Schumer: Illegal Toxic Dumping Could Create Serious Health Hazards For Residents In Town Of Islip; Calls On EPA
By Long Island News & PR Published: June 21 2014
A Pattern Has Recently Emerged in the Town of Islip, With At Least Four Sites Contaminated With Toxic Waste, Including Heavy Metals, Banned Pesticides & ...
Brenwood, NY - June 21st, 2014 - U.S. Senator Charles E. Schumer today urged the Environmental Protection Agency (EPA) to investigate the recently discovered, disturbing pattern of contamination at several sites in the Town of Islip, including at a veterans housing development in Islandia, Brentwood’s Roberto Clemente Park, Islip Avenue in Central Islip and wetlands in Deer Park. The EPA is the premiere agency for ensuring the protection of public health and the environment. Initial testing at the sites has revealed a similar pattern of hazardous levels of heavy metals, banned pesticides and petroleum-based product. Suffolk County District Attorney Tom Spota is leading a criminal investigation of the dumping pattern to pursue wrongdoers. Schumer today said that the EPA has the authority to investigate dumping of waste and hazardous materials, as well as the resources and technical expertise to enhance and accelerate local efforts to identify and clean-up potential toxins used at dump sites. Schumer said, therefore, that the EPA should move rapidly to assist the investigation and eventual clean-up process.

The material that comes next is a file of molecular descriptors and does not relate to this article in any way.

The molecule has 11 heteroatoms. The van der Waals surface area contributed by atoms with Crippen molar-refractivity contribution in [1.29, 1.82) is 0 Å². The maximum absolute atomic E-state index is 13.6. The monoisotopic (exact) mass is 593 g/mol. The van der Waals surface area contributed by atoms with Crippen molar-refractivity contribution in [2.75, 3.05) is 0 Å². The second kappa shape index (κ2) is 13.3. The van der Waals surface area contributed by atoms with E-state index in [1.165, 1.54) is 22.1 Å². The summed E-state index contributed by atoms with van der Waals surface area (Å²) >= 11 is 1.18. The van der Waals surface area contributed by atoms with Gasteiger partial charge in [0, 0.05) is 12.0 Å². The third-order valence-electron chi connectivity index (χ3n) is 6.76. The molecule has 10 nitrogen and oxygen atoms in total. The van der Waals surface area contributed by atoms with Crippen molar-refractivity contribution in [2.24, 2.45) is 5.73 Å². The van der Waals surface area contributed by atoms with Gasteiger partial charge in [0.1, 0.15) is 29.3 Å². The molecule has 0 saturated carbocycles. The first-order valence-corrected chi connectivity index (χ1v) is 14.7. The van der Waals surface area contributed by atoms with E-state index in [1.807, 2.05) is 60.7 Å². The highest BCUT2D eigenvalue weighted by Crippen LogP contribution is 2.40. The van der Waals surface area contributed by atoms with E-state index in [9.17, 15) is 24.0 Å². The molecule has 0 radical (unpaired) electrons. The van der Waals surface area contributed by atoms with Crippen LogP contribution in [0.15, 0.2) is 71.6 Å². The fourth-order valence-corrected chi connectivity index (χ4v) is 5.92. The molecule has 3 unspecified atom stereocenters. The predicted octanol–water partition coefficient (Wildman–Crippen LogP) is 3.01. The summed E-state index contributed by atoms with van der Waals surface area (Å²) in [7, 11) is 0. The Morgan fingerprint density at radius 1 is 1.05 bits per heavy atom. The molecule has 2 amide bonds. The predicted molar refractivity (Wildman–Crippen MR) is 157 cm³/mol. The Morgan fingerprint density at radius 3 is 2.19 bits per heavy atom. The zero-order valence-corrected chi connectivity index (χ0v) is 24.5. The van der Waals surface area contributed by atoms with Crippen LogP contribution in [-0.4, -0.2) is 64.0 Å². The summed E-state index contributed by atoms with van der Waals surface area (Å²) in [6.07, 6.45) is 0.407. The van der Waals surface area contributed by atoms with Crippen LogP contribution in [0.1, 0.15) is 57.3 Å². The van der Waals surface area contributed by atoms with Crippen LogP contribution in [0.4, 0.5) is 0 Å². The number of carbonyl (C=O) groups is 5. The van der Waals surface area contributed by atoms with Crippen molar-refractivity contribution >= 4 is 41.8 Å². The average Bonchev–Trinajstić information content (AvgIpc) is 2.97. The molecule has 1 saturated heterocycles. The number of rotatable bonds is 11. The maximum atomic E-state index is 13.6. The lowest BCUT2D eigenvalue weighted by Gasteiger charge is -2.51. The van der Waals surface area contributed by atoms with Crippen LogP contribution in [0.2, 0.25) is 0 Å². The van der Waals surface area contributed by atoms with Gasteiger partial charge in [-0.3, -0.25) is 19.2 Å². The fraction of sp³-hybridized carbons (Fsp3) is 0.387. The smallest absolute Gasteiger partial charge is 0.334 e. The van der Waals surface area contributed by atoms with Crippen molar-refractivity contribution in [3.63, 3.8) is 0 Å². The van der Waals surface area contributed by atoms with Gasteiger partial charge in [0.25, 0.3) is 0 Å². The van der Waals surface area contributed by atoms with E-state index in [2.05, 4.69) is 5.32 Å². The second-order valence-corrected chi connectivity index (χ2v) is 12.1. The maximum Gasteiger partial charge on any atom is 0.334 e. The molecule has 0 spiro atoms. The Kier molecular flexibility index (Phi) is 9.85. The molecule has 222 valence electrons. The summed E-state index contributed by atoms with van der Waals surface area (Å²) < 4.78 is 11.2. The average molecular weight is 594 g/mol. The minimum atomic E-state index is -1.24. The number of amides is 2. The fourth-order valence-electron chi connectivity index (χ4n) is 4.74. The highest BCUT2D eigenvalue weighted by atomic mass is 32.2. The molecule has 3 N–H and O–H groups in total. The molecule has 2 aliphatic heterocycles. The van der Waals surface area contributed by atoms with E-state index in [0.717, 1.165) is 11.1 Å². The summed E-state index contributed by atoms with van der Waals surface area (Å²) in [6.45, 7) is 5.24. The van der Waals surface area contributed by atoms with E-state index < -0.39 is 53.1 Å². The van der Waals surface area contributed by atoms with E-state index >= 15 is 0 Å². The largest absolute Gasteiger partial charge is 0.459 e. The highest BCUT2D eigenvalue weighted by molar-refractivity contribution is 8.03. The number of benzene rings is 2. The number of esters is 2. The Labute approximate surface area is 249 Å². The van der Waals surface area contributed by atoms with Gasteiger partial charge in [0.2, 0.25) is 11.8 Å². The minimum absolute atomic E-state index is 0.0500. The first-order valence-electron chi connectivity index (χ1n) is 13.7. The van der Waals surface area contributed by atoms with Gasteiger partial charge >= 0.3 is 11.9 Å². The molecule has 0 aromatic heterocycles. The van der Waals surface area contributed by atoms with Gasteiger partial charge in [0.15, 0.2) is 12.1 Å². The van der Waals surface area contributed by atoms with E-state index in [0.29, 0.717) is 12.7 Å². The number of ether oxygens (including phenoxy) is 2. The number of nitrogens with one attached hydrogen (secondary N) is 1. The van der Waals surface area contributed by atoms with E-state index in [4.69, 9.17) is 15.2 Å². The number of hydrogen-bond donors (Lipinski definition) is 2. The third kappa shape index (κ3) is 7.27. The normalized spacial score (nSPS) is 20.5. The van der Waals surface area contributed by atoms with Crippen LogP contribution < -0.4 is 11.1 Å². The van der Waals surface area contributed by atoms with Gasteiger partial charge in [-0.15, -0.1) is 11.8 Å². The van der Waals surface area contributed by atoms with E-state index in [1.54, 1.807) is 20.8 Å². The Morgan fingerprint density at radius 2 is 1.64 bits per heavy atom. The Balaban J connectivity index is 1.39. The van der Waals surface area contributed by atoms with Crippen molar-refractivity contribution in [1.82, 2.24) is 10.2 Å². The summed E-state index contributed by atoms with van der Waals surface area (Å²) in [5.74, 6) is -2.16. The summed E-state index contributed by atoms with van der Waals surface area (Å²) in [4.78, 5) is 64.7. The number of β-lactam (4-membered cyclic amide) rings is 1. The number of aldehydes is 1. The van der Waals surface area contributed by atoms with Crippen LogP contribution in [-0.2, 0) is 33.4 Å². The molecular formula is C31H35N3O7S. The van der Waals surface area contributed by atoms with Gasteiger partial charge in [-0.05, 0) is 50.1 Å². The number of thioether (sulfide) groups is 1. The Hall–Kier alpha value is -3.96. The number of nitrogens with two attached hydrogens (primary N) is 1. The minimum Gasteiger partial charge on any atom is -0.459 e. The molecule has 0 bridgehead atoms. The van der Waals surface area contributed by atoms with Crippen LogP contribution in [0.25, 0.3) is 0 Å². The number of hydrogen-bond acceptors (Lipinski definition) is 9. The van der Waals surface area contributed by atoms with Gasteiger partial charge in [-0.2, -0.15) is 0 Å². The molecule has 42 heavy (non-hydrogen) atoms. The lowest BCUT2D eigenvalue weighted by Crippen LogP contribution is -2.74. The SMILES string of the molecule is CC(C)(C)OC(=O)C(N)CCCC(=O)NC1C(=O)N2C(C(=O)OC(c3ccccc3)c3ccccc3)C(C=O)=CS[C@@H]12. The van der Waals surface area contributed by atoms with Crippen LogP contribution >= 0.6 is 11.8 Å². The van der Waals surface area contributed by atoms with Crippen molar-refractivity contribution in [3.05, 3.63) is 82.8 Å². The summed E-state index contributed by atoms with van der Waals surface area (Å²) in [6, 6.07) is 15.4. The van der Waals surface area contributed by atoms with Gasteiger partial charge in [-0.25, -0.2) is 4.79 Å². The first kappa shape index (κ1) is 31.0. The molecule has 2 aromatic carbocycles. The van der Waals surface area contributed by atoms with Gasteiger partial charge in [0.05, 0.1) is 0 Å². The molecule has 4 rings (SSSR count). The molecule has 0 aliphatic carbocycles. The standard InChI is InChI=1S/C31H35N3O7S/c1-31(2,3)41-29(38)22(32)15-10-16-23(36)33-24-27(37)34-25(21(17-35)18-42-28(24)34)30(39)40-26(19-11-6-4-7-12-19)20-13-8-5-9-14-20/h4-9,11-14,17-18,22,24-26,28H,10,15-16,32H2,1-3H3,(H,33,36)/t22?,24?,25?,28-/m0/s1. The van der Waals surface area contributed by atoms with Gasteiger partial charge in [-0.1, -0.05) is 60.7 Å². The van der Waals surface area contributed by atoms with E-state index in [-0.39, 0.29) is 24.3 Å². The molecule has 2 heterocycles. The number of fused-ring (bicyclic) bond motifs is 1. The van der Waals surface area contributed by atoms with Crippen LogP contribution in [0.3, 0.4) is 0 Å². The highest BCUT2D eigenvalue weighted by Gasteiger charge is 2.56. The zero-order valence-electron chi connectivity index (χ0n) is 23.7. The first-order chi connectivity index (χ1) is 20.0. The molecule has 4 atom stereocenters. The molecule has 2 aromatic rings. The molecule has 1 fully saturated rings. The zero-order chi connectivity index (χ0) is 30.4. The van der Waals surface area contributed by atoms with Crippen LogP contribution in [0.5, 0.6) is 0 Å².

“The pattern of illegal and toxic dumping in the Town of Islip is disturbing and calls out for the resources and expertise of the federal Environmental Protection Agency, which is the gold standard when it comes to investigating what has been dumped and what the potential impacts could be to public health and the environment. One of the sites is precariously close to a public drinking water well, another is in a park and a third is right smack in the middle of a residential community, and all require immediate action,” said Schumer. “That is why I am calling on the EPA to get involved here and assist the local and state officials who are already hard at work trying to get to the bottom of this awful situation. The EPA should immediately move forward with a coordinated and comprehensive investigation into health and environmental threats from this illegally dumped toxic material in Islandia, Brentwood, Central Islip and Deer Park.”